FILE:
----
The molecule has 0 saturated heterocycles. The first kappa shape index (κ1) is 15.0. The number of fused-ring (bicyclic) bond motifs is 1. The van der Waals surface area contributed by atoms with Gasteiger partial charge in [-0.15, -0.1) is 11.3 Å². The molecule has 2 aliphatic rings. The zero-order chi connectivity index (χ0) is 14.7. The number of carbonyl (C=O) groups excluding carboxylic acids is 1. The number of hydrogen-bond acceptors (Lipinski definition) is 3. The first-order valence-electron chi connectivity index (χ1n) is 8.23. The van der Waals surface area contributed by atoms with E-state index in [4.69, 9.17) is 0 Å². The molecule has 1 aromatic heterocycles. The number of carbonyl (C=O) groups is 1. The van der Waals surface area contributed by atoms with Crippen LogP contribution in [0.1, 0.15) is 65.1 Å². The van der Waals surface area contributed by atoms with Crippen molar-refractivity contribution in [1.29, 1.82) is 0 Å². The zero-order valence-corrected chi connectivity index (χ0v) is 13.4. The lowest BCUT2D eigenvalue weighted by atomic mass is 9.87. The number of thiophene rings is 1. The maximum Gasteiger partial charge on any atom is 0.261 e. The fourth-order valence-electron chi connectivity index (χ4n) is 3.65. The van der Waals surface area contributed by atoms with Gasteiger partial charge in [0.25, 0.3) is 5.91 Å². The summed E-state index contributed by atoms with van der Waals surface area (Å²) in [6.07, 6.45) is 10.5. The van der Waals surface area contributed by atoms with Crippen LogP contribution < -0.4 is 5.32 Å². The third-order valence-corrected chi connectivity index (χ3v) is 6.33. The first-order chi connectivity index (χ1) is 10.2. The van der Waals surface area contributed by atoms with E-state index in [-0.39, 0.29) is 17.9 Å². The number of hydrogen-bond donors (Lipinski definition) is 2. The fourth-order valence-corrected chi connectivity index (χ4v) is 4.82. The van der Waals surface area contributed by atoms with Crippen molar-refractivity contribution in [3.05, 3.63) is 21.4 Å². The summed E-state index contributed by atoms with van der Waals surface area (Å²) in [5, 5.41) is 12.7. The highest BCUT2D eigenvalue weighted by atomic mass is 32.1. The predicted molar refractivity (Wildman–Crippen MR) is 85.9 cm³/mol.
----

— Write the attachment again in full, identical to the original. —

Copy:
The molecule has 0 saturated heterocycles. The first kappa shape index (κ1) is 15.0. The number of fused-ring (bicyclic) bond motifs is 1. The van der Waals surface area contributed by atoms with Gasteiger partial charge in [-0.15, -0.1) is 11.3 Å². The molecule has 2 aliphatic rings. The zero-order chi connectivity index (χ0) is 14.7. The number of carbonyl (C=O) groups excluding carboxylic acids is 1. The number of hydrogen-bond acceptors (Lipinski definition) is 3. The first-order valence-electron chi connectivity index (χ1n) is 8.23. The van der Waals surface area contributed by atoms with E-state index in [4.69, 9.17) is 0 Å². The molecule has 1 aromatic heterocycles. The number of carbonyl (C=O) groups is 1. The van der Waals surface area contributed by atoms with Crippen LogP contribution in [0.1, 0.15) is 65.1 Å². The van der Waals surface area contributed by atoms with Crippen molar-refractivity contribution in [1.29, 1.82) is 0 Å². The zero-order valence-corrected chi connectivity index (χ0v) is 13.4. The lowest BCUT2D eigenvalue weighted by atomic mass is 9.87. The number of thiophene rings is 1. The maximum Gasteiger partial charge on any atom is 0.261 e. The fourth-order valence-electron chi connectivity index (χ4n) is 3.65. The van der Waals surface area contributed by atoms with Gasteiger partial charge in [0.25, 0.3) is 5.91 Å². The summed E-state index contributed by atoms with van der Waals surface area (Å²) in [6.07, 6.45) is 10.5. The van der Waals surface area contributed by atoms with Crippen LogP contribution < -0.4 is 5.32 Å². The third-order valence-corrected chi connectivity index (χ3v) is 6.33. The first-order chi connectivity index (χ1) is 10.2. The van der Waals surface area contributed by atoms with E-state index in [-0.39, 0.29) is 17.9 Å². The number of hydrogen-bond donors (Lipinski definition) is 2. The fourth-order valence-corrected chi connectivity index (χ4v) is 4.82. The van der Waals surface area contributed by atoms with Crippen molar-refractivity contribution in [3.05, 3.63) is 21.4 Å². The summed E-state index contributed by atoms with van der Waals surface area (Å²) in [5, 5.41) is 12.7. The highest BCUT2D eigenvalue weighted by atomic mass is 32.1. The predicted molar refractivity (Wildman–Crippen MR) is 85.9 cm³/mol.